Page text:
Friday, September 25, 2009

Why Alfred Corn De-Befriended Me on Facebook (PART ONE)

Since I started my blog, nothing has been more shocking and hurtful than Alfred Corn's decision to de-befriend me on Facebook.

For a gay man who has been as influential and powerful as Corn I am bewildered why he would cut off ties with a young queer who has intermittently read his poems. Over a year ago I wrote responses to his posts on his blog. Once he even responded saying I was full of passion.

But no longer. According to Corn's public statements on Facebook, I accused him of being --his words, not mine--"a culture-vulture."

He is one. But still.

The fact that he uses words like "culture-vulture" prove his old age. Not mine.

I don't have anything against vultures. They live for a pretty long time.

So have Corn's poems. His poems would have been hits in the 1890s. Which is a good thing. A lot of important events happened back then. I can't remember them. But still.

I've never met Corn. The one thing I know was conveyed to me by a friend who went to Columbia. The stories may have been a bit sketchy, but I have no doubt there is some truth to them. She told me that he put letter grades on their prosody assignments. You would have to write, say, ten lines in iambic pentameter. For each line that failed to qualify as such, your grade on that assignment would go down.

At the time I heard this, I was going to Syracuse, studying fiction with Tobias Wolff. I wrote short stories. The following descriptions are of actual ones I turned in.

One involved an evil man named Joe attacking and trying to rape a young woman at an AA meeting. Peaches, a sassy woman, pulls him off her. The story ends with the women going to Arby's and drinking milkshakes.

Another story centered around a boy with two different colored eyes and a face ruined by a crazed pit bull.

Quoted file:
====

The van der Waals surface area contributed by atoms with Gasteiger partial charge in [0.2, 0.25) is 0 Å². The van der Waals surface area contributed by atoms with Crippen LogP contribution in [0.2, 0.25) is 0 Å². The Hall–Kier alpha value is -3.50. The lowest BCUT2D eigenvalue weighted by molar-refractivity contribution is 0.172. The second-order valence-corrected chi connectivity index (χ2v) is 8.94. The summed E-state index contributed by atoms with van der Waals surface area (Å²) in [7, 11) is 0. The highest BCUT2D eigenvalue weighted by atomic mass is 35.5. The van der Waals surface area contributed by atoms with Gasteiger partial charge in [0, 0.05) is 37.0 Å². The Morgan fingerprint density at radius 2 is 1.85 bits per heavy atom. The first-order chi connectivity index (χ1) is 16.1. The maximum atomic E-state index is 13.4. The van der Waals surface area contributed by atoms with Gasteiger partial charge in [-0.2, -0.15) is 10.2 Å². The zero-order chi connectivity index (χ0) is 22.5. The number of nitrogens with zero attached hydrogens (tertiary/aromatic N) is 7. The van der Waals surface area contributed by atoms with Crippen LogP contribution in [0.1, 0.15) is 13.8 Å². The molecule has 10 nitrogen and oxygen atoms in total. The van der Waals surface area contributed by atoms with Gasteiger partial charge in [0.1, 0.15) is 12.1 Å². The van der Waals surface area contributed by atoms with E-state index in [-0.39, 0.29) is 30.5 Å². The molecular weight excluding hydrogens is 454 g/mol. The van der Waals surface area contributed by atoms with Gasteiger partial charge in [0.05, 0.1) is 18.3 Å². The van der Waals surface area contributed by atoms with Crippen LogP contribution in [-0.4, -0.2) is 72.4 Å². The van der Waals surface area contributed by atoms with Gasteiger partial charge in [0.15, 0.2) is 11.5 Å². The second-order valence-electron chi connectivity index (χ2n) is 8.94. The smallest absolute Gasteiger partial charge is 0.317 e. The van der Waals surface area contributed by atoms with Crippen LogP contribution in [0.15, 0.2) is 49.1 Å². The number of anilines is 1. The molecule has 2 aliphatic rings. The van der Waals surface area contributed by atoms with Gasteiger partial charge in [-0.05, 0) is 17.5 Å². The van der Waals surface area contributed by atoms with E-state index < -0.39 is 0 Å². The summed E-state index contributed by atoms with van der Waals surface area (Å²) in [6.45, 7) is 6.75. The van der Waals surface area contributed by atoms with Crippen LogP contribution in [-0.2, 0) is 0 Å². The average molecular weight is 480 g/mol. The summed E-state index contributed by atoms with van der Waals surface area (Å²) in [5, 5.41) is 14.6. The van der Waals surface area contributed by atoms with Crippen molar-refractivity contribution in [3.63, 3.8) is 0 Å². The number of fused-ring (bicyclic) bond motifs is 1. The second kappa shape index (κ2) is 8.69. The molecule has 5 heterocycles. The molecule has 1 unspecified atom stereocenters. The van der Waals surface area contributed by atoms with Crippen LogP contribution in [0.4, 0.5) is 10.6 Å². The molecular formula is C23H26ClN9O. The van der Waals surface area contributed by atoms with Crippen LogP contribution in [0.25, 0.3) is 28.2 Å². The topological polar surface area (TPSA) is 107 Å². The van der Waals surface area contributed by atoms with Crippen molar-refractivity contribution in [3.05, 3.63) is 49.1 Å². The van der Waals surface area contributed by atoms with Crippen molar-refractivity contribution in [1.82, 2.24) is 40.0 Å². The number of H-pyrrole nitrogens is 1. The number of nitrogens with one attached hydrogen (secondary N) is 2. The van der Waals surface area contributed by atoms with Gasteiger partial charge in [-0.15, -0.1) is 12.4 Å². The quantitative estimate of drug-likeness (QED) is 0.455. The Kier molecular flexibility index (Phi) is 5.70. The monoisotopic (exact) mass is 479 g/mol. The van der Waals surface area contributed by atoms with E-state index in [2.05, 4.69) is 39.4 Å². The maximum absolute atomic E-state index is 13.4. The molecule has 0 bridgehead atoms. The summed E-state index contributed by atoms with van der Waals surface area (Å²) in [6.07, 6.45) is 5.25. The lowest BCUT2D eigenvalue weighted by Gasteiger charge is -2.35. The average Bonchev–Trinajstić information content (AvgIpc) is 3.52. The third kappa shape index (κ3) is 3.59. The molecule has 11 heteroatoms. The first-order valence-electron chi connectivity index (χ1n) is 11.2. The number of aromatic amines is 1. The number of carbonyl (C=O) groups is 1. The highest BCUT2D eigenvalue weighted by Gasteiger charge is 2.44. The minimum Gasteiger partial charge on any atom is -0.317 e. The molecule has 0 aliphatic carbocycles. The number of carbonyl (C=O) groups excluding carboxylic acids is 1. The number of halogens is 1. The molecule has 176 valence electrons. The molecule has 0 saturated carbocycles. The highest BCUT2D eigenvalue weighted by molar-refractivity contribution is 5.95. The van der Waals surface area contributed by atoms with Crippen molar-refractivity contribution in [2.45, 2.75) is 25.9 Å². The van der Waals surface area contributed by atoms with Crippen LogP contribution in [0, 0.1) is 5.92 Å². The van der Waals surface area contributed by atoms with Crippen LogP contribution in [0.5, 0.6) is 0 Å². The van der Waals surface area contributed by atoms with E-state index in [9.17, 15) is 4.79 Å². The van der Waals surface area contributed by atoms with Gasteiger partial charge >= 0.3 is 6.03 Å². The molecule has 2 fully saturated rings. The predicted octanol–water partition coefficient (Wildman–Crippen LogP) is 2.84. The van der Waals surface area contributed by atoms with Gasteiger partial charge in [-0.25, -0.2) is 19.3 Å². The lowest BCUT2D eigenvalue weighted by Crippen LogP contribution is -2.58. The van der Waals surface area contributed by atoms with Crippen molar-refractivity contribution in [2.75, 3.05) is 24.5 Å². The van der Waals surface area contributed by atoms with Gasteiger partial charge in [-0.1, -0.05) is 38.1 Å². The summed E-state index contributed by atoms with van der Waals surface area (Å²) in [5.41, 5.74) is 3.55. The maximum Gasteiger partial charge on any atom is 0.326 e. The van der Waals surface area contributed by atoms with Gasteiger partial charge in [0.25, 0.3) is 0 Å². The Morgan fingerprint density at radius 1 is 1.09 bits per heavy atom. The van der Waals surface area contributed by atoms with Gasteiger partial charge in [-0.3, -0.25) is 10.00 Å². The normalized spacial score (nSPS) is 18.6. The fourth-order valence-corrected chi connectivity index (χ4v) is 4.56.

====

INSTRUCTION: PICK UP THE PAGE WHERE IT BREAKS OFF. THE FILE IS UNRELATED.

Tobias Wolff didn't have much to say to me. He said once that he liked my leather jacket. Which was cool. It didn't matter to me that he was wearing one that looked identical to mine.

Syracuse was a lot of fun, but when my best friend at the time told me Corn stories, I was upset I couldn't afford Columbia. Everyone seemed to be serious there. A spondee out of place and they would fuck you up.

I wanted to receive the same education as my friend so I studied every one of Corn's books. Or tried to. I picked up a book, I put it down. The poems were long suckers. But it was even worse: It seemed like you needed to know a lot about The Bible. Or History and Myth.

I am still the kind of guy who at Blockbuster Video will only rent from The New Release Section.

Not to mention the Bible scared me.

Myths and History just bothered me. I've never been good with names. No way was I going to be one of those people who use flashcards to remember stuff. I'm not good with props. I always lose them. That's why I've never has a cigarette. Despite the fact I love smokers. They always slink away from the party at odd times and have deep conversations on a porch.

So: I was stuck at Syracuse with Toby.